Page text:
How social media can hurt business relationships


The social web may be the most revolutionary marketing tool since the advent of radio.  I don’t have to tell you why at this point.  But for all the opportunities, there can also be danger, if the technology is mis-applied or misunderstood. Here are some ways social media can destroy customer relationships:

1)      Hit and run communication.  Many people, especially under-20s who have been conditioned to handle conflict over text messages, mis-use the technology. If 80 percent of communication is non-verbal, how much is lost when customers provide customer service issues over a tweet?  We are more likely to be unprofessional, harsh and inappropriate in writing than in a live conversation and unfortunately, more and more important customer interactions are taking place over short-form messages.

2)      False sense of expectations.  I’ve observed that some companies are urgently getting into the social media scene and then being unprepared for the response.  It’s so easy to connect with customers today, but you better be prepared to connect with them in a meaningful and appropriate way or you will disappoint them and then lose them.

3)      Over-dependence on social media. Pick up a phone. Make a personal visit. Write a thank-you note. Don’t get too hooked on communicating through only social media, especially if it’s not your customer’s preferred way to communicate.   Going old school can actually help you stand out.

4)      Wrong person in charge.  Some companies pick a person to run their social media efforts just because they have a nice Facebook page. Wrong.  Like your website or your sales and customer service efforts, this is your front line of defense. I would much rather have an experienced customer service person learn social media than a social media person learn customer service.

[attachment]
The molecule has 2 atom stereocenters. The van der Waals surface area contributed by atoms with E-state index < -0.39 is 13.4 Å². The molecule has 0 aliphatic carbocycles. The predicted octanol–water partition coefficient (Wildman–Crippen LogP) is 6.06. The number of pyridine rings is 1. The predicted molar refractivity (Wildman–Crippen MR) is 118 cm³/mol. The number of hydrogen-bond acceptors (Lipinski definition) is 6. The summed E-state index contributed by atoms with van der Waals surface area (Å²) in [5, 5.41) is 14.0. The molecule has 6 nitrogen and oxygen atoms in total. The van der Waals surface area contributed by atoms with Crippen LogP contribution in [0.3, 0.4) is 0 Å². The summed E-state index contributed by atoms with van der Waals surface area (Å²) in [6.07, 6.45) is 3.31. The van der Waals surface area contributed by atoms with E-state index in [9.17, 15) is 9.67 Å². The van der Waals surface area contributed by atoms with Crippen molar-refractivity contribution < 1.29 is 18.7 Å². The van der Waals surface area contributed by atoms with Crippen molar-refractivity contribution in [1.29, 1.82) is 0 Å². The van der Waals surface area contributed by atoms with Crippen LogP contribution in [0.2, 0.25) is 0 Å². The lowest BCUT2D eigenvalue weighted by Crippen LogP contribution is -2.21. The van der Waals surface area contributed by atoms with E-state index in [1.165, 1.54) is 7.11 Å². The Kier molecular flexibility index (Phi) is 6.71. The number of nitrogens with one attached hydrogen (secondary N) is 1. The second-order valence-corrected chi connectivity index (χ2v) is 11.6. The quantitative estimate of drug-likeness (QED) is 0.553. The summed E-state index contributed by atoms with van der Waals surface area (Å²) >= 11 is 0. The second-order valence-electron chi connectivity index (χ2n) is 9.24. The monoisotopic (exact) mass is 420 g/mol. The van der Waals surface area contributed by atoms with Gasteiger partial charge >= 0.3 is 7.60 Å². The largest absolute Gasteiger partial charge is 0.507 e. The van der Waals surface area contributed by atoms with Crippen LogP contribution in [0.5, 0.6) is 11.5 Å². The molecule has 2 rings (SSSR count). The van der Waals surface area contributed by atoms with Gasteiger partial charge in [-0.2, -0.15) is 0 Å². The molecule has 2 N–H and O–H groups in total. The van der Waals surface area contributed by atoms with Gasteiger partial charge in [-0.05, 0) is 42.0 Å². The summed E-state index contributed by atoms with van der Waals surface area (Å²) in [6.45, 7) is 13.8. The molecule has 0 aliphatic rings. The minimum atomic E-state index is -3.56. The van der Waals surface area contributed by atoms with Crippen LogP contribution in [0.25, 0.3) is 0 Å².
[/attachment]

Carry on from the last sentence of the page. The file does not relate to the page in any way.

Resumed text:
5)      Customers are learning to game us.  I had a company president tell me that he no longer responds to customer complaints over Twitter. Customers caught on that complaints meant free merchandise and the company became overwhelmed. So they just stopped until they can figure out a solution.  Now even people with real complaints are being ignored because it is too difficult to separate the real problems from the gamers.

So, there are a few dangers withn the opportunities. What do you think?  What customer-related dangers could be prompted by using social media in your business?

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  • Excellent observations Mark!

    I’d have to say being too “pitchy” in any type of communication in the social Web is where most people continue to get tripped up. For all the good that might come from an alternate customer service future where companies and brands will come ringing at our doorstep to resolve and cater to our every whim and need, the social Web can also be this perfect storm scenario for shameless self-perpetuation of hype and/or egos. While there are many well-meaning attempts being made to engage and participate in the social Web, approach and tact will always be scrutinized under intense magnification.


  • Mark

    @ Joseph Nice addition, Thanks.

  • Brian Ellis

    Regarding point 1): watch the Comcast accounts on Twitter. They have found a way to do customer service the right way within the confines of social media. All question are handled quickly and friendly. Point one is a very valid point, I just wanted to put in that there are those we can learn from.

  • Point #5 really hits home with me. I’ve often thought that the social media power pendulum is swung too far to the side of the consumer. Because it’s still new, companies don’t want to look foolish on social media so they end up overvaluing customers, which means that those with legitimate complaints end up getting overlooked.

    Some companies, in an effort to curb the gaming, have developed complex social CRMs that place a value on the customer, rather than the complaint, so that unless you’ve built up a respectable following, your complaint is still going to go unnoticed.

  • Mark

    @scott As a rule, complexity is not a benefit in an organization. Thanks for the interesting insight!

    @Brian. Absolutely agree!

  • Mark – great points! I think another thing to piggyback off of point #4 is that even having an inexperienced person/person who lacks a professional online presence can hurt too.

    What I mean by this is that having someone who is neither experienced in CRM/Customer Service or social media can be disastrous. Too many spelling errors, not telling employees about SM promotions can quickly kill a company’s SM rep.

  • Mark

    @Aaron — Superb point. Thanks!

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